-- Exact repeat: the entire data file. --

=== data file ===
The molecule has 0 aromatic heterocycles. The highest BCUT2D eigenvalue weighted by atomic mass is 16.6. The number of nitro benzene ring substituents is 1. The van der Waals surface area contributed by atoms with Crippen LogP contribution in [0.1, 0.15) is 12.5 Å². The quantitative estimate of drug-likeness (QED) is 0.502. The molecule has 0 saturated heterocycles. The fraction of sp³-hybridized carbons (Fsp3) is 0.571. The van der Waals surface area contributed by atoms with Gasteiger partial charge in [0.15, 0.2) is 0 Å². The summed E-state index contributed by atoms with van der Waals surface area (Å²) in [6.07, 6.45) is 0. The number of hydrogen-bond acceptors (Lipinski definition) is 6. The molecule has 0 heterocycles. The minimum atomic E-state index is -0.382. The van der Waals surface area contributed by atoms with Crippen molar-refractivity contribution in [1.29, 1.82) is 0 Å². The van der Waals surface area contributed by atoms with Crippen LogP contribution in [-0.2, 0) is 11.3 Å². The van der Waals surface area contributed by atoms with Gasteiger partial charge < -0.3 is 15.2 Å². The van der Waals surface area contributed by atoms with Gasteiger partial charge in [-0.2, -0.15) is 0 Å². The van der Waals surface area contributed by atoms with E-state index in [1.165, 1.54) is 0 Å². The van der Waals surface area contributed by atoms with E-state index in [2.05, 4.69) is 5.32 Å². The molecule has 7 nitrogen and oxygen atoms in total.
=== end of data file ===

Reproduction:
The molecule has 0 aromatic heterocycles. The highest BCUT2D eigenvalue weighted by atomic mass is 16.6. The number of nitro benzene ring substituents is 1. The van der Waals surface area contributed by atoms with Crippen LogP contribution in [0.1, 0.15) is 12.5 Å². The quantitative estimate of drug-likeness (QED) is 0.502. The molecule has 0 saturated heterocycles. The fraction of sp³-hybridized carbons (Fsp3) is 0.571. The van der Waals surface area contributed by atoms with Gasteiger partial charge in [0.15, 0.2) is 0 Å². The summed E-state index contributed by atoms with van der Waals surface area (Å²) in [6.07, 6.45) is 0. The number of hydrogen-bond acceptors (Lipinski definition) is 6. The molecule has 0 heterocycles. The minimum atomic E-state index is -0.382. The van der Waals surface area contributed by atoms with Crippen molar-refractivity contribution in [1.29, 1.82) is 0 Å². The van der Waals surface area contributed by atoms with Crippen LogP contribution in [-0.2, 0) is 11.3 Å². The van der Waals surface area contributed by atoms with Gasteiger partial charge < -0.3 is 15.2 Å². The van der Waals surface area contributed by atoms with Gasteiger partial charge in [-0.2, -0.15) is 0 Å². The van der Waals surface area contributed by atoms with E-state index in [1.165, 1.54) is 0 Å². The van der Waals surface area contributed by atoms with E-state index in [2.05, 4.69) is 5.32 Å². The molecule has 7 nitrogen and oxygen atoms in total.